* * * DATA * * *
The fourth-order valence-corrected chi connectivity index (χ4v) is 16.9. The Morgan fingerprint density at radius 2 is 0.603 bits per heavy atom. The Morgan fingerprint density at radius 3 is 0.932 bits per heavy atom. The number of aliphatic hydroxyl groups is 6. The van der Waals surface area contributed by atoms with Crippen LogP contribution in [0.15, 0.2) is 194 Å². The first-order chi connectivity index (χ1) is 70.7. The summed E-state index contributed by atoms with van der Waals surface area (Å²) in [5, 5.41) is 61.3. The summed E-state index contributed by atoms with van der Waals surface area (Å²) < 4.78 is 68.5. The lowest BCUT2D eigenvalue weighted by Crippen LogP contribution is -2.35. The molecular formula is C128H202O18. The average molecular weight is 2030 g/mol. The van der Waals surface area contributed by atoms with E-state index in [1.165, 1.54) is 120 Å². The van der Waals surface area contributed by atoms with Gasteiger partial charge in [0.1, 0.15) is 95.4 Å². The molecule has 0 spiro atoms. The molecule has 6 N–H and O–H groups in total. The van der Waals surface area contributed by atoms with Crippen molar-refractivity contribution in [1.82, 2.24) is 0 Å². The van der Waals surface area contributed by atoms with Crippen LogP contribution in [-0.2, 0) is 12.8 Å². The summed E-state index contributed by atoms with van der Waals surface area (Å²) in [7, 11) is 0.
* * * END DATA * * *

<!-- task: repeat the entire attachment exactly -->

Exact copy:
The fourth-order valence-corrected chi connectivity index (χ4v) is 16.9. The Morgan fingerprint density at radius 2 is 0.603 bits per heavy atom. The Morgan fingerprint density at radius 3 is 0.932 bits per heavy atom. The number of aliphatic hydroxyl groups is 6. The van der Waals surface area contributed by atoms with Crippen LogP contribution in [0.15, 0.2) is 194 Å². The first-order chi connectivity index (χ1) is 70.7. The summed E-state index contributed by atoms with van der Waals surface area (Å²) in [5, 5.41) is 61.3. The summed E-state index contributed by atoms with van der Waals surface area (Å²) < 4.78 is 68.5. The lowest BCUT2D eigenvalue weighted by Crippen LogP contribution is -2.35. The molecular formula is C128H202O18. The average molecular weight is 2030 g/mol. The van der Waals surface area contributed by atoms with E-state index in [1.165, 1.54) is 120 Å². The van der Waals surface area contributed by atoms with Gasteiger partial charge in [0.1, 0.15) is 95.4 Å². The molecule has 0 spiro atoms. The molecule has 6 N–H and O–H groups in total. The van der Waals surface area contributed by atoms with Crippen molar-refractivity contribution in [1.82, 2.24) is 0 Å². The van der Waals surface area contributed by atoms with Crippen LogP contribution in [-0.2, 0) is 12.8 Å². The summed E-state index contributed by atoms with van der Waals surface area (Å²) in [7, 11) is 0.